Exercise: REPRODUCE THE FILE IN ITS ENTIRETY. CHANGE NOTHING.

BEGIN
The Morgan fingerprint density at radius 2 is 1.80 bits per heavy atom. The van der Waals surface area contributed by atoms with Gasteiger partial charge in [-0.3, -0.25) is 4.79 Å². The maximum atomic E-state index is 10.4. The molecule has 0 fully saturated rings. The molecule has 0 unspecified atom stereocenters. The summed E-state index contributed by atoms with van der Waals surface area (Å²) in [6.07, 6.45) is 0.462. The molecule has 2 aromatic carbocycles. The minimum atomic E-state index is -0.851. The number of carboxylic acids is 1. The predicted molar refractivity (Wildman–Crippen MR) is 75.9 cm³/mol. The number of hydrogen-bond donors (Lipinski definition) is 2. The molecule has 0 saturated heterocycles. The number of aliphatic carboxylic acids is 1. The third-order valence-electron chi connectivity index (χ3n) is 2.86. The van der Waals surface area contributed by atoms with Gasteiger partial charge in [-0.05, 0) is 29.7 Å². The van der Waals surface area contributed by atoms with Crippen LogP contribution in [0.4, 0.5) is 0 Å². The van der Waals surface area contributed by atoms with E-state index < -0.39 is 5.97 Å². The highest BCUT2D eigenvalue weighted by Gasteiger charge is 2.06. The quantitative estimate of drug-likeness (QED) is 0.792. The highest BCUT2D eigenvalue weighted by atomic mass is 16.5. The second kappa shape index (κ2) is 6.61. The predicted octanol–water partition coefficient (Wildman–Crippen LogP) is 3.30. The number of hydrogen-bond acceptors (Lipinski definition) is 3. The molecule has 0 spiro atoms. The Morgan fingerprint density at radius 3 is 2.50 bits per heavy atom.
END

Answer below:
The Morgan fingerprint density at radius 2 is 1.80 bits per heavy atom. The van der Waals surface area contributed by atoms with Gasteiger partial charge in [-0.3, -0.25) is 4.79 Å². The maximum atomic E-state index is 10.4. The molecule has 0 fully saturated rings. The molecule has 0 unspecified atom stereocenters. The summed E-state index contributed by atoms with van der Waals surface area (Å²) in [6.07, 6.45) is 0.462. The molecule has 2 aromatic carbocycles. The minimum atomic E-state index is -0.851. The number of carboxylic acids is 1. The predicted molar refractivity (Wildman–Crippen MR) is 75.9 cm³/mol. The number of hydrogen-bond donors (Lipinski definition) is 2. The molecule has 0 saturated heterocycles. The number of aliphatic carboxylic acids is 1. The third-order valence-electron chi connectivity index (χ3n) is 2.86. The van der Waals surface area contributed by atoms with Gasteiger partial charge in [-0.05, 0) is 29.7 Å². The van der Waals surface area contributed by atoms with Crippen LogP contribution in [0.4, 0.5) is 0 Å². The van der Waals surface area contributed by atoms with E-state index < -0.39 is 5.97 Å². The highest BCUT2D eigenvalue weighted by Gasteiger charge is 2.06. The quantitative estimate of drug-likeness (QED) is 0.792. The highest BCUT2D eigenvalue weighted by atomic mass is 16.5. The second kappa shape index (κ2) is 6.61. The predicted octanol–water partition coefficient (Wildman–Crippen LogP) is 3.30. The number of hydrogen-bond acceptors (Lipinski definition) is 3. The molecule has 0 spiro atoms. The Morgan fingerprint density at radius 3 is 2.50 bits per heavy atom.